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Building Good Search Skills: What Students Need to Know. Getty The Internet has made researching subjects deceptively effortless for students — or so it may seem to them at first.

Building Good Search Skills: What Students Need to Know

Truth is, students who haven’t been taught the skills to conduct good research will invariably come up short. That’s part of the argument made by Wheaton College Professor Alan Jacobs in The Atlantic, who says the ease of search and user interface of fee-based databases have failed to keep up with those of free search engines. In combination with the well-documented gaps in students’ search skills, he suggests that this creates a perfect storm for the abandonment of scholarly databases in favor of search engines. He concludes: “Maybe our greater emphasis shouldn’t be on training users to work with bad search tools, but to improve the search tools.” His article is responding to a larger, ongoing conversation about whether the ubiquity of Web search is good or bad for serious research.

So what are the hallmarks of a good online search education? Related. The Epic BYOD Toolchest (51 Tools You Can Use Now) PowerSchool Learning: (Previously Haiku Learning.) This is a full learning management system (LMS) that I’m trying to get our school to adopt. It’s multiplatform and robust, which makes it a great fit for our BYOD environment. It also works on top of Google Classroom, so I have all those features too, plus my grade book. Google Classroom: Teachers are moving in droves to Google Classroom. While it doesn’t have all the features of a full-scale LMS, teachers are giving students assignments and so much more with this awesome tool. There are many other content-sharing platforms, like Moodle, Canvas, and CourseSites.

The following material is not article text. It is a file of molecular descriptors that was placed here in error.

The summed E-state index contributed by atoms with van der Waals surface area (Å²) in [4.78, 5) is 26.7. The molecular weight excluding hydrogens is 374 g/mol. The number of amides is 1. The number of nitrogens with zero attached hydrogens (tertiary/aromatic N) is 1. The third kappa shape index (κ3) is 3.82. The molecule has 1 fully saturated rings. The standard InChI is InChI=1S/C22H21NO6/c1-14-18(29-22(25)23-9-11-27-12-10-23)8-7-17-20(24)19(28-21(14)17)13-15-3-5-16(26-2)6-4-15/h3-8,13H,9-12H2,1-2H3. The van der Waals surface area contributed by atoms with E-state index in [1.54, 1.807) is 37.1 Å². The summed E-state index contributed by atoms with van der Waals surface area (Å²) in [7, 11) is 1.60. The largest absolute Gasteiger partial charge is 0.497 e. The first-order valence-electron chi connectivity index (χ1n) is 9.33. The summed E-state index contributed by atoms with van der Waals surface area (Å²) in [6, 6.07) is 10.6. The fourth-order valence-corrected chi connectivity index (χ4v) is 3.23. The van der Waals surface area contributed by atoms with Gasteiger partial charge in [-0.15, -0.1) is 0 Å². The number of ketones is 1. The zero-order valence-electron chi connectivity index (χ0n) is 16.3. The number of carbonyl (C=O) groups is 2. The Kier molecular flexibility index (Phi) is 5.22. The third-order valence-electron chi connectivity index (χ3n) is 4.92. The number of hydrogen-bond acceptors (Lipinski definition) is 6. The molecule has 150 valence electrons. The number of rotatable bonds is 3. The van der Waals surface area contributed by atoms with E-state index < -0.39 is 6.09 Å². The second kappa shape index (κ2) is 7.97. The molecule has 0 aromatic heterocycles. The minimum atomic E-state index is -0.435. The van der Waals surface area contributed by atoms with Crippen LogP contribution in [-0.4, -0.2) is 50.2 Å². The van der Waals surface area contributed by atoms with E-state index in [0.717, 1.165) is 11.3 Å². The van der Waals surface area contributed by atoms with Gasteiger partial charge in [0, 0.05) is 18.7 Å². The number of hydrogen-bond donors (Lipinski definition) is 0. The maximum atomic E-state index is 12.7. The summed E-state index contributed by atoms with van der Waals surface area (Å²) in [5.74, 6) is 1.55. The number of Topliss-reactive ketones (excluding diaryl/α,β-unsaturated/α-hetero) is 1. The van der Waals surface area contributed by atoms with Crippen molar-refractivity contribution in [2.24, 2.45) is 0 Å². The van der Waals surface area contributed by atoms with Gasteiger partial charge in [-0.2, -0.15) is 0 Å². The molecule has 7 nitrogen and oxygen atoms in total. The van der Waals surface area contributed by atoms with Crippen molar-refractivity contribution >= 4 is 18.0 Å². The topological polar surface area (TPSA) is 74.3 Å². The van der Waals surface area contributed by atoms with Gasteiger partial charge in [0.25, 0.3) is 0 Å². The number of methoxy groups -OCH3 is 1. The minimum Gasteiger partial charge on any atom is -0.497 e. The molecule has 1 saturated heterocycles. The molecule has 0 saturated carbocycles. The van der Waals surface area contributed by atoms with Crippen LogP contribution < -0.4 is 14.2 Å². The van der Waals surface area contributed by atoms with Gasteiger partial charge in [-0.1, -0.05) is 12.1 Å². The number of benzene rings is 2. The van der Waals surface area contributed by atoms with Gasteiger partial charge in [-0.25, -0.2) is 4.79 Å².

5 Tips for Classroom Management With Mobile Devices. When adopting technology in the classroom, one of the key concerns for teachers and administrators is classroom management.

5 Tips for Classroom Management With Mobile Devices

I am often asked if there is a way to “lock down an iPad screen” or “ensure students cannot go to inappropriate websites” (e.g. Social Media). In other words, how do we keep students on task and are not distracted by the novelty of gadgets or communicating with friends via texting or social media. Often, teachers will take up devices (such as mobile phones) to avoid the issue of students texting or checking Facebook on their phones (eliminating access to a powerful, pocket computer in the process). Classroom management is a challenging skill which I consistently strive to improve on a regular basis. Establish Clear Expectations Just as I start out the school year with “Class Rules” that we make and agree to as a group, we also establish expectations for when we use technology. Let them “Get the Giggles Out” Engagement is Key Two Eyes, Two Feet. How Teachers Make Cell Phones Work in the Classroom.

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How Teachers Make Cell Phones Work in the Classroom

Chemistry students use their cell phones to answer their teacher's question. When we talk about using cell phones in class, we’re not just talking about using cell phones in class. The idea of mobile learning touches on just about every subject that any technology addresses: social media, digital citizenship, content-knowledge versus skill-building, Internet filtering and safety laws, teaching techniques, bring-your-own-device policies, school budgets.

At its core, the issues associated with mobile learning get to the very fundamentals of what happens in class everyday. At their best, cell phones and mobile devices seamlessly facilitate what students and teachers already do in thriving, inspiring classrooms. In the most ideal class settings, mobile devices disappear into the background, like markers and whiteboards, pencil and paper – not because they’re not being used, but because they’re simply tools, a means to an end. In Ramsey Musallam’s A.P. Related. Evernote Notebook. Scratch - Imagine, Program, Share. Free Technology for Teachers.